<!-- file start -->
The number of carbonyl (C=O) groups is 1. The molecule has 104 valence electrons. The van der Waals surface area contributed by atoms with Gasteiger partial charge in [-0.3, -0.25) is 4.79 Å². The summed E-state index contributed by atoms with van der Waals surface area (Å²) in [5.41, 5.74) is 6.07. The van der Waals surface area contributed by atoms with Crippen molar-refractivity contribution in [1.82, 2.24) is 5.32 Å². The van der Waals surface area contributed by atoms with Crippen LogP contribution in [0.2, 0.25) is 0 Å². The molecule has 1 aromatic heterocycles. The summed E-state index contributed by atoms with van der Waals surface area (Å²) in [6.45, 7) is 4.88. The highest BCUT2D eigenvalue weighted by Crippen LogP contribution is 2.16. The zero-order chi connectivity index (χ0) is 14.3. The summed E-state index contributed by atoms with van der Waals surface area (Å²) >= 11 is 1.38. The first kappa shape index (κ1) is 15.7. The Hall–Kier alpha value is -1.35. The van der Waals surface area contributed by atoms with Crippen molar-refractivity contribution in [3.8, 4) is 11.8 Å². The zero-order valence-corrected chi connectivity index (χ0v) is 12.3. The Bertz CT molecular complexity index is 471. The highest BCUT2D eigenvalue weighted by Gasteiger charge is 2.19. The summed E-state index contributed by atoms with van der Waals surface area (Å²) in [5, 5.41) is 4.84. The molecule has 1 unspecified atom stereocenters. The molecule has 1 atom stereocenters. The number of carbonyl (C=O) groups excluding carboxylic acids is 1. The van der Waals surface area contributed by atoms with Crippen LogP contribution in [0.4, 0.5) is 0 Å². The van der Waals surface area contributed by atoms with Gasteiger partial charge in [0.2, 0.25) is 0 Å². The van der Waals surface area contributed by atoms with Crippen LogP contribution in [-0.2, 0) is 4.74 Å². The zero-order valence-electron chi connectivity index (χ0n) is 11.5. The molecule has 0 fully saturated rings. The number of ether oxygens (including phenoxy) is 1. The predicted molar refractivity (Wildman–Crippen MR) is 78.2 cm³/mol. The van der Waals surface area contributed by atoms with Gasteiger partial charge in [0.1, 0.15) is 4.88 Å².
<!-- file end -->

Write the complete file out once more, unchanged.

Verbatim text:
The number of carbonyl (C=O) groups is 1. The molecule has 104 valence electrons. The van der Waals surface area contributed by atoms with Gasteiger partial charge in [-0.3, -0.25) is 4.79 Å². The summed E-state index contributed by atoms with van der Waals surface area (Å²) in [5.41, 5.74) is 6.07. The van der Waals surface area contributed by atoms with Crippen molar-refractivity contribution in [1.82, 2.24) is 5.32 Å². The van der Waals surface area contributed by atoms with Crippen LogP contribution in [0.2, 0.25) is 0 Å². The molecule has 1 aromatic heterocycles. The summed E-state index contributed by atoms with van der Waals surface area (Å²) in [6.45, 7) is 4.88. The highest BCUT2D eigenvalue weighted by Crippen LogP contribution is 2.16. The zero-order chi connectivity index (χ0) is 14.3. The summed E-state index contributed by atoms with van der Waals surface area (Å²) >= 11 is 1.38. The first kappa shape index (κ1) is 15.7. The Hall–Kier alpha value is -1.35. The van der Waals surface area contributed by atoms with Crippen molar-refractivity contribution in [3.8, 4) is 11.8 Å². The zero-order valence-corrected chi connectivity index (χ0v) is 12.3. The Bertz CT molecular complexity index is 471. The highest BCUT2D eigenvalue weighted by Gasteiger charge is 2.19. The summed E-state index contributed by atoms with van der Waals surface area (Å²) in [5, 5.41) is 4.84. The molecule has 1 unspecified atom stereocenters. The molecule has 1 atom stereocenters. The number of carbonyl (C=O) groups excluding carboxylic acids is 1. The van der Waals surface area contributed by atoms with Crippen LogP contribution in [0.4, 0.5) is 0 Å². The van der Waals surface area contributed by atoms with Gasteiger partial charge in [0.2, 0.25) is 0 Å². The van der Waals surface area contributed by atoms with Crippen LogP contribution in [-0.2, 0) is 4.74 Å². The zero-order valence-electron chi connectivity index (χ0n) is 11.5. The molecule has 0 fully saturated rings. The number of ether oxygens (including phenoxy) is 1. The predicted molar refractivity (Wildman–Crippen MR) is 78.2 cm³/mol. The van der Waals surface area contributed by atoms with Gasteiger partial charge in [0.1, 0.15) is 4.88 Å².